On Dec. 7, 2016 the George and Lisa Zakhem Kahlil Gibran Chair for Values and Peace presented a groundbreaking symposium, “The Contributions of Arab Women toward a Lasting Peace,” in collaboration with the University of California, Davis. Held in the Juan Ramon Jiménez Room of the Adele H. Stamp Student Union, the symposium was organized by Gibran Chair Director May Rihani.
To see the order of proceedings, click here.
Dean Gregory Ball also welcomed participants and attendees, and highlighted the significance of the Gibran Chair within the College. He noted that the Gibran Chair serves as a point of inspiration for all members of the University community who work to be the solution to the world’s great challenges. From addressing food scarcity to promoting mental health to fostering international policy discussions, all work within the College essentially promotes peace and global understanding.
The symposium’s keynote address was delivered by Dr. Suad Joseph, Distinguished Professor of Anthropology and Gender, Sexuality, and Women's Studies in the Department of Anthropology of the University of California, Davis. Dr. Joseph’s presentation, “Neither Warrior Woman nor Maternal Thinking: Strategic Feminist Interventions for Peace-making,” challenged limited binary conceptions of women as either warriors or maternal figures. She offered strategic feminist interventions for peacemaking, calling on women to work for peace and visibility in every arena in which they find themselves, be it home or at an office or in a voting booth.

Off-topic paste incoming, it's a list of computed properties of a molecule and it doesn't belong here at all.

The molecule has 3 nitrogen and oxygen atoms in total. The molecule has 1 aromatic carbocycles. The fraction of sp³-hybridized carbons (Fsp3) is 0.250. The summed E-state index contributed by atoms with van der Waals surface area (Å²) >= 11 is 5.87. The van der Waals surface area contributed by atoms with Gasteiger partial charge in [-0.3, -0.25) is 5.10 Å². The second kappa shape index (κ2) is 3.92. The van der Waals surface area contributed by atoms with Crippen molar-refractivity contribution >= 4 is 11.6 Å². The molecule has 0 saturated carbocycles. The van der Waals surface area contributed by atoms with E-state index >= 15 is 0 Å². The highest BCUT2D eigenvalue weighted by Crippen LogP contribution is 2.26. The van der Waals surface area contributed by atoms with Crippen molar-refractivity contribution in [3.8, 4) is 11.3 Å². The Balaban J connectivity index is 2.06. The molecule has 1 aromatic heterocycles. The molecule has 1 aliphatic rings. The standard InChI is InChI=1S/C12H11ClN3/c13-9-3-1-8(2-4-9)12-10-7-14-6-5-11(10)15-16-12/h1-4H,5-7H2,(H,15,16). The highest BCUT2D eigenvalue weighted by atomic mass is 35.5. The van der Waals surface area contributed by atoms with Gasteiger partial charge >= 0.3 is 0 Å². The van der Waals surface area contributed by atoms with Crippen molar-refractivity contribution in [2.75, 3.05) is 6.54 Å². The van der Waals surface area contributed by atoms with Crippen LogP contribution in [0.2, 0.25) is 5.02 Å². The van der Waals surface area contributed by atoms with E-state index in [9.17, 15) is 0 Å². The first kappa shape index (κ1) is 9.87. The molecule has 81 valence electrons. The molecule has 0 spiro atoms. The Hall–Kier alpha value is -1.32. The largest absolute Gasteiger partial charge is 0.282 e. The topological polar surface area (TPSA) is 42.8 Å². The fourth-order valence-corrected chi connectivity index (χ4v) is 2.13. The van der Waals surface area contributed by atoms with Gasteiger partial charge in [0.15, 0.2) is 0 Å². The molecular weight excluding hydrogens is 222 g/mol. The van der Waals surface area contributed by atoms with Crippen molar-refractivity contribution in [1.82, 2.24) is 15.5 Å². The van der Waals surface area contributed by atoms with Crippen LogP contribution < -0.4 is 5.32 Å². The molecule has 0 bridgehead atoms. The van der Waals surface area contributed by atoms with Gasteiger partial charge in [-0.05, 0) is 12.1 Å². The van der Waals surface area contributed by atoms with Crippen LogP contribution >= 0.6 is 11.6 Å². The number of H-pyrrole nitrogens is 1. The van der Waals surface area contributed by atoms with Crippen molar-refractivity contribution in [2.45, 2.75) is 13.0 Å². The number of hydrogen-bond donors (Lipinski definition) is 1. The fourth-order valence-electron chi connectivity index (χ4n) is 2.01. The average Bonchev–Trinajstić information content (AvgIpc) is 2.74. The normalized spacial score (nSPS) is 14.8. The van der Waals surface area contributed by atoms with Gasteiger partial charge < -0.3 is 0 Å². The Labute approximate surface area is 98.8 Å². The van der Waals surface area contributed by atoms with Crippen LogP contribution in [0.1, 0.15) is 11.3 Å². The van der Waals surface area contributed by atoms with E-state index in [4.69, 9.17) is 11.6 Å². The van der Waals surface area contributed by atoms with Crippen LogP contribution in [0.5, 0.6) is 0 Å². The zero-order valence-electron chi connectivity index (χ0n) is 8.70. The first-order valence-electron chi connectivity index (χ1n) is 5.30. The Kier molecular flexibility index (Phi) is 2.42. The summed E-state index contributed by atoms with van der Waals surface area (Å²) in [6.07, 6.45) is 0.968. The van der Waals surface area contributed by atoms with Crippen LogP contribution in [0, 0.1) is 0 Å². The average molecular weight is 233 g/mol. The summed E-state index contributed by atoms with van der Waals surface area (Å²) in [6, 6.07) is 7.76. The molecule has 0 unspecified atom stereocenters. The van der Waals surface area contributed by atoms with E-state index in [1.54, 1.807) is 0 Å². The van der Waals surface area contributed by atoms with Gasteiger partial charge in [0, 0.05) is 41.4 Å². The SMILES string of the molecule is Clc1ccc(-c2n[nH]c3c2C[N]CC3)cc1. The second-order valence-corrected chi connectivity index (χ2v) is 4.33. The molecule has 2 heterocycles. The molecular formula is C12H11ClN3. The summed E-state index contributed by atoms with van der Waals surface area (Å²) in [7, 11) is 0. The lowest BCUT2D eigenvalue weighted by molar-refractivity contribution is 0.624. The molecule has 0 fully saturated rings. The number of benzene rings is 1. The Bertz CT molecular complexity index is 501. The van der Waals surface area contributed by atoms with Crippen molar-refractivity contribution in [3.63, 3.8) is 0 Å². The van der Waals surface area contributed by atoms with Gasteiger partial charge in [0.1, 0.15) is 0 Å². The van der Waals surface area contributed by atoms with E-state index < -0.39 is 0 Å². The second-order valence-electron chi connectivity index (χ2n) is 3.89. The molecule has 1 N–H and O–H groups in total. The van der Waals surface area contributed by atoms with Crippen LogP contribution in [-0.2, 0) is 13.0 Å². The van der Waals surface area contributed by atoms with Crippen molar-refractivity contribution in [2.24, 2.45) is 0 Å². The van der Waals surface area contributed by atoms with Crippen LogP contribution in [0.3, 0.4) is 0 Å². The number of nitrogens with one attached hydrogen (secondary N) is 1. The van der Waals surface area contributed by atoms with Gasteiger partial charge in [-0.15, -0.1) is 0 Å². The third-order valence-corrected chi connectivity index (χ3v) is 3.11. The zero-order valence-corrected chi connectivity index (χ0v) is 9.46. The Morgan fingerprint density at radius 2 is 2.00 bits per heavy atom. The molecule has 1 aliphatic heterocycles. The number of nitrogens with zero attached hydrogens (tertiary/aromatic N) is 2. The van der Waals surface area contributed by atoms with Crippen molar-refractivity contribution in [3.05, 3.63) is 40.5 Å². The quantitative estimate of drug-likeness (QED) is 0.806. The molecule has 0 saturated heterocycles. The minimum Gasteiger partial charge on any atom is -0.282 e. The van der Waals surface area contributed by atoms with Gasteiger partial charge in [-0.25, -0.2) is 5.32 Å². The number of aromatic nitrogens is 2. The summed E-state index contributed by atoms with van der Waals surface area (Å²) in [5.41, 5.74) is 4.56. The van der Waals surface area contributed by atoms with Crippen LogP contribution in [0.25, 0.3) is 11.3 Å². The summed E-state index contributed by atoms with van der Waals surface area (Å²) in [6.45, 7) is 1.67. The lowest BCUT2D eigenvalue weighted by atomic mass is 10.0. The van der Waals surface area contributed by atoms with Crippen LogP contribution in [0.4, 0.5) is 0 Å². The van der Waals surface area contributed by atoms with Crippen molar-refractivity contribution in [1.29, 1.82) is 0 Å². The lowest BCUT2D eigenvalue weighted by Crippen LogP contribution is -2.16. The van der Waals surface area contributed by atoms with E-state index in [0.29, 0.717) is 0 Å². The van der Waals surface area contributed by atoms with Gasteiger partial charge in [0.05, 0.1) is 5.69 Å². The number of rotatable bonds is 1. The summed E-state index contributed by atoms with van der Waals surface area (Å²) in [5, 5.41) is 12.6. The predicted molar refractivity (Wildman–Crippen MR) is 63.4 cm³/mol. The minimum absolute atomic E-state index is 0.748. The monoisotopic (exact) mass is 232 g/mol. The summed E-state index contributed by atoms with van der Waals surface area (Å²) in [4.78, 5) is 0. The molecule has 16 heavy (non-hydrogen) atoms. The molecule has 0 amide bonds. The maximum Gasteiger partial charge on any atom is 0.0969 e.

These efforts are timely and critically important, as Dr. Joseph reminded the audience that “Wars don’t just kill people; they displace them and turn them into refugees.”
Following Dr. Joseph’s remarks, Ms. Rihani moderated a panel discussion that offered current global perspectives on the roles of Arab women and on the pursuit of peace. Dr. Ali Alhakami of Saudi Arabia, president of Inma Education, discussed “Arab Women’s Role in Preventing Radicalization and Violence: A Positive Youth Development Approach.” Dr. Souleyma Haddaoui of Morocco, a visiting researcher at Georgetown University, presented “Teaching Moderation: Morocco's Murshidat in Countering Violent Extremism.” Dr. Sahar Mohamed Khamis of Egypt, an associate professor in UMD’s Department of Communication, discussed “Women's Leadership in Peace-Building: An Interfaith Perspective.”
"Women can play a critical role in creating within the new generations a mindset that values peace, women can do so by promoting within the young generations skills and qualifications such as competence, confidence, connection, character, and caring,” Dr. Alhakami said.
Dr. Khamis emphasized the fact that women through the interfaith movement are "searching for and highlighting what unifies people rather than what divides them."